Hotline: 816.833.TREE (8733)

Friday, Jan. 16th 2015

Thousand Cankers Disease of Walnut

Screen Shot 2015-01-16 at 10.07.22 AMBlack walnut is ecologically and economically important to Missouri, and thousand cankers disease (TCD) represents a serious threat to this resource. TCD occurs when the walnut twig beetle (WTB), Pityophthorus juglandis, attacks walnut trees, spreading the fungus Geosmithia morbida which causes small cankers in the phloem tissue under the tree bark, eventually causing tree decline and mortality.

TCD has not been detected in Missouri; however there is concern that undetected TCD infestations could be present, or that spread may occur from western states or Indiana, Maryland, North Carolina, Ohio, Pennsylvania, Tennessee and Virginia where G. morbida or TCD has been detected. Potential long- distance spread of TCD through movement of infected walnut materials enhances this threat. Existing survey technology is not very sensitive, and TCD is unlikely to be detected until several years after introduction. Detection of well- established infestations makes eradication efforts difficult. It is important to conduct detection surveys for TCD, as well as inform citizens about the disease and the risk of wood movement from areas with known infestations.

In 2014, both the Missouri Department of Conservation (MDC) and the Missouri Department of Agriculture (MDA) conducted surveys for TCD using USDA Forest Service and USDA Farm Bill funding respectively. MDC placed 76 WTB pheromone-baited Lindgren funnel traps at high-risk locations with declining walnut trees (urban areas,campgrounds, sawmills) in central and south central Missouri. MDA placed 103 WTB traps in the St Louis and southwest Missouri metro areas. Visual surveys were conducted by both agencies in high-risk areas to identify potentially infested trees. Branches were examined from suspect trees. When suspicious symptoms were observed under the bark, sample branch sections were triple-bagged, placed in a cooler with ice and transported to diagnostic facilities for evaluation and culturing as needed. Survey efforts are rotated to different areas each year; 58 counties were sur- veyed in 2014. Since 2010, 1158 locations have been surveyed visually and 434 WTB traps deployed. No evidence of WTB or TCD has been detected in Missouri. Common walnut problems detected during surveys included drought stress, site-related issues, and infestation by several other wood- boring insects (primarily roundheaded and flatheaded borer larvae and ambrosia beetles).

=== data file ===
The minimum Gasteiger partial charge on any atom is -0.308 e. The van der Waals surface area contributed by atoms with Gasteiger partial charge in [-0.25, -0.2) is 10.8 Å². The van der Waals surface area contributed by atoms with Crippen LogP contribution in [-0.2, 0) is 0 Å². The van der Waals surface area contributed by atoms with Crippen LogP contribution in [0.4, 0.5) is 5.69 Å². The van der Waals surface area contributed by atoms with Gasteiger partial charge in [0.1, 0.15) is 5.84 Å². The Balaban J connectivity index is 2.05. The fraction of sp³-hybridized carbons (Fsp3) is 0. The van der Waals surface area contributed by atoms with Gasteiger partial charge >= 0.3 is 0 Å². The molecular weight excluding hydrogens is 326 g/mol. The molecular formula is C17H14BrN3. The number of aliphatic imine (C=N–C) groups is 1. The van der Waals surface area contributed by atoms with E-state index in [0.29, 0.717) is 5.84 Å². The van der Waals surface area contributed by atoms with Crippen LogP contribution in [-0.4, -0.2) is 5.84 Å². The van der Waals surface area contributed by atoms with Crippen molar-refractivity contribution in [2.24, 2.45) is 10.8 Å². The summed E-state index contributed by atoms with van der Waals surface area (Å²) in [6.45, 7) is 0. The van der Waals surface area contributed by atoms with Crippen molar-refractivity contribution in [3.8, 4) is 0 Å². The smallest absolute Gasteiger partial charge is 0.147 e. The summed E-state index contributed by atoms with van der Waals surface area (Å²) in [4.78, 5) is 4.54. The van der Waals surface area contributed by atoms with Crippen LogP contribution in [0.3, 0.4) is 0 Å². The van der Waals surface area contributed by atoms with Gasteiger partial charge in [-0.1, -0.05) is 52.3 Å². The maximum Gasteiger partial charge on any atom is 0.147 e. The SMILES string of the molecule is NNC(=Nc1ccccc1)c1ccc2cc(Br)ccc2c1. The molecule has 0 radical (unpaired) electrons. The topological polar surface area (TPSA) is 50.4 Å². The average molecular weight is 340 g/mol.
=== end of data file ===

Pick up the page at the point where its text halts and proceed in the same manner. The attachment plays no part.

Outreach efforts were continued to raise public awareness about TCD. Messages included the potential impact of TCD, the threat posed by movement of infected walnut materials, and identification of suspect trees. Several state agencies and institutions including MDC and MDA as well as stakeholder groups were involved in outreach.

Efforts in 2014 included media interviews, presentations, trainings, and displays at a variety of public and green industry meetings. Several brochures and other materials were provided to citizens to raise awareness of TCD. A TCD awareness ad ran in Rural Missouri and Missouri Ruralist magazines. A targeted internet ad campaign placed TCD awareness ads on 1,278,856 Missouri computer screens based on user interest in conservation, the environment, gardening, outdoor activities, or woodworking. A TCD awareness poster targeted for woodworkers and campers was developed for Missouri welcome centers, campgrounds, and stores catering to woodworkers and chainsaw users. A “hands-on” workshop to evaluate declining walnut trees and branch damage at a state park campground provided additional training on what staff from the Department of Conservation, Department of Natural Re- sources, University of Missouri Extension, and USDA FS Mark Twain National Forest should look for when examining declining walnut trees, and how they can assist with outreach efforts.

University of Missouri Extension and the Missouri Invasive Forest Pest Council developed a new public TCD webpage with information on what symptoms to look for and how to report a suspect tree, thousandcankers.aspx. MDC also maintains a website for more information on TCD, cankers. Missourians are encouraged to report suspect trees via the online reporting form which can be found linked to the TCD websites. Photos of suspect trees can also be emailed to as a first step in determining what trees should be visited by trained personnel.

By: Missouri Forest Health Update  December 2014 Newsletter

Leave a Reply

You must be logged in to post a comment.

University of Missouri Extension Master Gardener Program